Rose Cancer Center — Medicare Fraud ($5.7 million).

Two of our whistleblower attorneys co-led the representation of Kristi Beeson who reported Medicare fraud violations at her former employer Rose Cancer Center in Mississippi. Ms. Beeson, who was a laboratory technician for the clinic, brought a qui tam action under the False Claims Act against the clinic alleging, among other things, unqualified technicians performing bone marrow biopsies, diluting chemotherapy drugs, and doctoring patient records to conceal the clinic’s fraudulent Medicare billings. The physician who owned and ran the practice, Dr. Meera Sachdeva, plead guilty to various Medicare fraud violations, forfeited $5.7 million, and is now serving a 20 year prison sentence for her crimes. Ms. Beeson, along with three other whistleblowers, collectively received a whistleblower award of $525,000 for their efforts in exposing the fraud. See Clarion Ledger for more.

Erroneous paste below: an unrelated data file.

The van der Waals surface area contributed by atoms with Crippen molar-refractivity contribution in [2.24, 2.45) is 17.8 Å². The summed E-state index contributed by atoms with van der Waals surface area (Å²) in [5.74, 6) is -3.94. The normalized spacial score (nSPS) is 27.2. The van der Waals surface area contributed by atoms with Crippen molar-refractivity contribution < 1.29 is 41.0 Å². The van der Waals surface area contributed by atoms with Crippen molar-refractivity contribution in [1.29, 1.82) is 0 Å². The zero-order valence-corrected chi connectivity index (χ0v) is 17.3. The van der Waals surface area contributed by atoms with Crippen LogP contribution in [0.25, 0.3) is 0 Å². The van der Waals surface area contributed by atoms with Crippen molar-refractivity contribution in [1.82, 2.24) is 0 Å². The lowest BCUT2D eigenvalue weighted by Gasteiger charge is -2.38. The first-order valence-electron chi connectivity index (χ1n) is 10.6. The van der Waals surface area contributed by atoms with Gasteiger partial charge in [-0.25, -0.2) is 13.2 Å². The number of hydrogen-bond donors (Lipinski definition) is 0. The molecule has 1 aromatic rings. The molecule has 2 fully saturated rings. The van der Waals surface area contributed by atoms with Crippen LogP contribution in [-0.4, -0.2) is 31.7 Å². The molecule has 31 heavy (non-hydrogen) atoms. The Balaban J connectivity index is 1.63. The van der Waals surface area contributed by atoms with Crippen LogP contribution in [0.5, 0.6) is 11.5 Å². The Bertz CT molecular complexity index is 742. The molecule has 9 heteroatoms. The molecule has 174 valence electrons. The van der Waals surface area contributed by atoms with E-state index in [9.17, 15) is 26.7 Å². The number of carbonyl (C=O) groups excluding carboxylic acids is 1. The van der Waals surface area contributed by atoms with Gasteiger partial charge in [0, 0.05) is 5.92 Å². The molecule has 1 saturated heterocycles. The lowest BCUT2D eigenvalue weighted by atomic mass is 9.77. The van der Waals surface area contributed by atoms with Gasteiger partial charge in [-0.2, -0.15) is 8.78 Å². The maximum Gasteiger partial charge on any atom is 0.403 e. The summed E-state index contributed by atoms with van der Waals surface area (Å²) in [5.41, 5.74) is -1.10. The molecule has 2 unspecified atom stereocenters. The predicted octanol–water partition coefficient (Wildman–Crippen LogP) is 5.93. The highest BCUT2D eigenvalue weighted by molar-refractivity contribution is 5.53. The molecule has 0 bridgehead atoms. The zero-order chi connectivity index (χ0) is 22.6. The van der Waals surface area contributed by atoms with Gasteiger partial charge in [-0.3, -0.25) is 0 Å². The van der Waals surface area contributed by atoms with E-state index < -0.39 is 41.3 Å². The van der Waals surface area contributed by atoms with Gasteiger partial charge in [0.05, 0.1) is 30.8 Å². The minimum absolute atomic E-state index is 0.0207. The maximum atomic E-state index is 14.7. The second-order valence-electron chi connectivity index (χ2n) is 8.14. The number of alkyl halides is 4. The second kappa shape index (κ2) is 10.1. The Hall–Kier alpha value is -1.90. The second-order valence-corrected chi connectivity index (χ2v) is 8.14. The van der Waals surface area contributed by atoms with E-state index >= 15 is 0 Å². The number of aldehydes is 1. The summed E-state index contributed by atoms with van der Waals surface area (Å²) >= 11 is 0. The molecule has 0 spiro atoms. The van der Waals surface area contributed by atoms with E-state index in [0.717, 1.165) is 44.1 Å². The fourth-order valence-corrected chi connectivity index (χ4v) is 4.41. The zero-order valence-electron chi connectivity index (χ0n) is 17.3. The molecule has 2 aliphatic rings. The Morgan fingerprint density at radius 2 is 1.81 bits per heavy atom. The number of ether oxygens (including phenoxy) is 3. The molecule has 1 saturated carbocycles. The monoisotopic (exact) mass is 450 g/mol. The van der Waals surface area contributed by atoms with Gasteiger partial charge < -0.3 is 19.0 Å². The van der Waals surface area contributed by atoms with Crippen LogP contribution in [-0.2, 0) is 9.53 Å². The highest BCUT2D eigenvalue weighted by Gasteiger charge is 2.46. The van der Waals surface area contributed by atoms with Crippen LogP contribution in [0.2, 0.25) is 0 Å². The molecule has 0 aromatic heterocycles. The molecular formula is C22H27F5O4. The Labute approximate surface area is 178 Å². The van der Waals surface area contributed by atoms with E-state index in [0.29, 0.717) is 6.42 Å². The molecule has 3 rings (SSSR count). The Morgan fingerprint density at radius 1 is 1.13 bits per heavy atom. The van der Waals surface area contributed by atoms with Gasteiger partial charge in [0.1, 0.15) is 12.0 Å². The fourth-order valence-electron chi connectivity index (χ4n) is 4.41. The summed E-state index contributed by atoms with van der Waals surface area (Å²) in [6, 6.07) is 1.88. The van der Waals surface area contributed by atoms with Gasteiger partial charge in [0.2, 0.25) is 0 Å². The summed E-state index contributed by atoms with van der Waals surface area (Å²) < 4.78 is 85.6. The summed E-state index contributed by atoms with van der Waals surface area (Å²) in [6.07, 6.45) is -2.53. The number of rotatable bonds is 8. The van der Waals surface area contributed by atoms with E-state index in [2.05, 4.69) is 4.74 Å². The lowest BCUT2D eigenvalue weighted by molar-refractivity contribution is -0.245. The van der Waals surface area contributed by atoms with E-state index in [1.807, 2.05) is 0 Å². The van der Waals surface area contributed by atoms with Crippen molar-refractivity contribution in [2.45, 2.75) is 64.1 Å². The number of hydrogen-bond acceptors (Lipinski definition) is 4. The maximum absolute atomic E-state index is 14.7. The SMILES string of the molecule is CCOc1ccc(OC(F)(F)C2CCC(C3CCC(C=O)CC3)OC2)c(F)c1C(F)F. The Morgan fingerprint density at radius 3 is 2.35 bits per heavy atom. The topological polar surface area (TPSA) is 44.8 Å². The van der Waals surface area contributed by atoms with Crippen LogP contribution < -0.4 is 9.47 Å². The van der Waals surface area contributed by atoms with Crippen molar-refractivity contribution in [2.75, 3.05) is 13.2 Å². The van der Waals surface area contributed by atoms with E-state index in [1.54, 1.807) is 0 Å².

NEC — Government Contracting/Bribes and Kickbacks ($5 million).

One of our whistleblower attorneys was hired by the San Francisco Unified School District to pursue a False Claims Act case against NEC Business Network Solutions, a large supplier of computer systems under the government’s “E-Rate” program. E-Rate provided government subsidies for the purchase of computer equipment for school classrooms, seeking to bridge the “digital divide.” According to the complaint, NEC paid bribes and kickbacks to school officials, causing them to order excess equipment purchased with federal funds. One of the recipients of the illegal bribes was convicted and sentenced to 21 months in prison. Using a novel theory, the San Francisco school district “blew the whistle” on the company, and received an award of $5 million. See NY Times for more.